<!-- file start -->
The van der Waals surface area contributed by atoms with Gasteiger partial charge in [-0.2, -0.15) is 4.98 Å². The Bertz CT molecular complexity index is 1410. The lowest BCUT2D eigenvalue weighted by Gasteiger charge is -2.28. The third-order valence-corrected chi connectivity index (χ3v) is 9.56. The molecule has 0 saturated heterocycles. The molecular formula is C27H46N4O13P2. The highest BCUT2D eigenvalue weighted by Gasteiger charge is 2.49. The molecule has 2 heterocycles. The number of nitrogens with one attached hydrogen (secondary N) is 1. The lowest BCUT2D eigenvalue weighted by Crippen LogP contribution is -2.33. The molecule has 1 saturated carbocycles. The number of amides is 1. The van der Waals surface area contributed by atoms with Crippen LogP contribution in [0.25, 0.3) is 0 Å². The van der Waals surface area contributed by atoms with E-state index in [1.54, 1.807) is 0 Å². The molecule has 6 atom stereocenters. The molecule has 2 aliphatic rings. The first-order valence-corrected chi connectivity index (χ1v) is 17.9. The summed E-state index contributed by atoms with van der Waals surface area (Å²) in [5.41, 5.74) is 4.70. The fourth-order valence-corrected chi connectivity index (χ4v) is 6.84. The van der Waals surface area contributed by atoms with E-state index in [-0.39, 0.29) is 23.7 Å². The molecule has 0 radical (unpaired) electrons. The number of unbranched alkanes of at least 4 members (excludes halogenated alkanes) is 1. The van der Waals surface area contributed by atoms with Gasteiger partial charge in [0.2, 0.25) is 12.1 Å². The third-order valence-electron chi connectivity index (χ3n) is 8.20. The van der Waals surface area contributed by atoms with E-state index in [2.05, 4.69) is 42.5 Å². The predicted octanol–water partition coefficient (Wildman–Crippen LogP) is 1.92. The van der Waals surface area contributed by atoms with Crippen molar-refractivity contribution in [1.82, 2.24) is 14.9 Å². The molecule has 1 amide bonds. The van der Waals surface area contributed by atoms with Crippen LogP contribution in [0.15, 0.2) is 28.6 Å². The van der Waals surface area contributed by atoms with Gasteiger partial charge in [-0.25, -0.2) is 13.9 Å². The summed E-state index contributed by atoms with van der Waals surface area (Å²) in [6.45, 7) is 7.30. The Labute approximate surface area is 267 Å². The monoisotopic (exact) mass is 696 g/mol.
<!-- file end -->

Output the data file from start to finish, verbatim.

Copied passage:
The van der Waals surface area contributed by atoms with Gasteiger partial charge in [-0.2, -0.15) is 4.98 Å². The Bertz CT molecular complexity index is 1410. The lowest BCUT2D eigenvalue weighted by Gasteiger charge is -2.28. The third-order valence-corrected chi connectivity index (χ3v) is 9.56. The molecule has 0 saturated heterocycles. The molecular formula is C27H46N4O13P2. The highest BCUT2D eigenvalue weighted by Gasteiger charge is 2.49. The molecule has 2 heterocycles. The number of nitrogens with one attached hydrogen (secondary N) is 1. The lowest BCUT2D eigenvalue weighted by Crippen LogP contribution is -2.33. The molecule has 1 saturated carbocycles. The number of amides is 1. The van der Waals surface area contributed by atoms with Crippen LogP contribution in [0.25, 0.3) is 0 Å². The van der Waals surface area contributed by atoms with E-state index in [1.54, 1.807) is 0 Å². The molecule has 6 atom stereocenters. The molecule has 2 aliphatic rings. The first-order valence-corrected chi connectivity index (χ1v) is 17.9. The summed E-state index contributed by atoms with van der Waals surface area (Å²) in [5.41, 5.74) is 4.70. The fourth-order valence-corrected chi connectivity index (χ4v) is 6.84. The van der Waals surface area contributed by atoms with E-state index in [-0.39, 0.29) is 23.7 Å². The molecule has 0 radical (unpaired) electrons. The number of unbranched alkanes of at least 4 members (excludes halogenated alkanes) is 1. The van der Waals surface area contributed by atoms with Gasteiger partial charge in [0.2, 0.25) is 12.1 Å². The third-order valence-electron chi connectivity index (χ3n) is 8.20. The van der Waals surface area contributed by atoms with E-state index in [2.05, 4.69) is 42.5 Å². The predicted octanol–water partition coefficient (Wildman–Crippen LogP) is 1.92. The van der Waals surface area contributed by atoms with Crippen molar-refractivity contribution in [1.82, 2.24) is 14.9 Å². The molecule has 1 amide bonds. The van der Waals surface area contributed by atoms with Crippen LogP contribution in [0.15, 0.2) is 28.6 Å². The van der Waals surface area contributed by atoms with Gasteiger partial charge in [-0.25, -0.2) is 13.9 Å². The summed E-state index contributed by atoms with van der Waals surface area (Å²) in [6.45, 7) is 7.30. The Labute approximate surface area is 267 Å². The monoisotopic (exact) mass is 696 g/mol.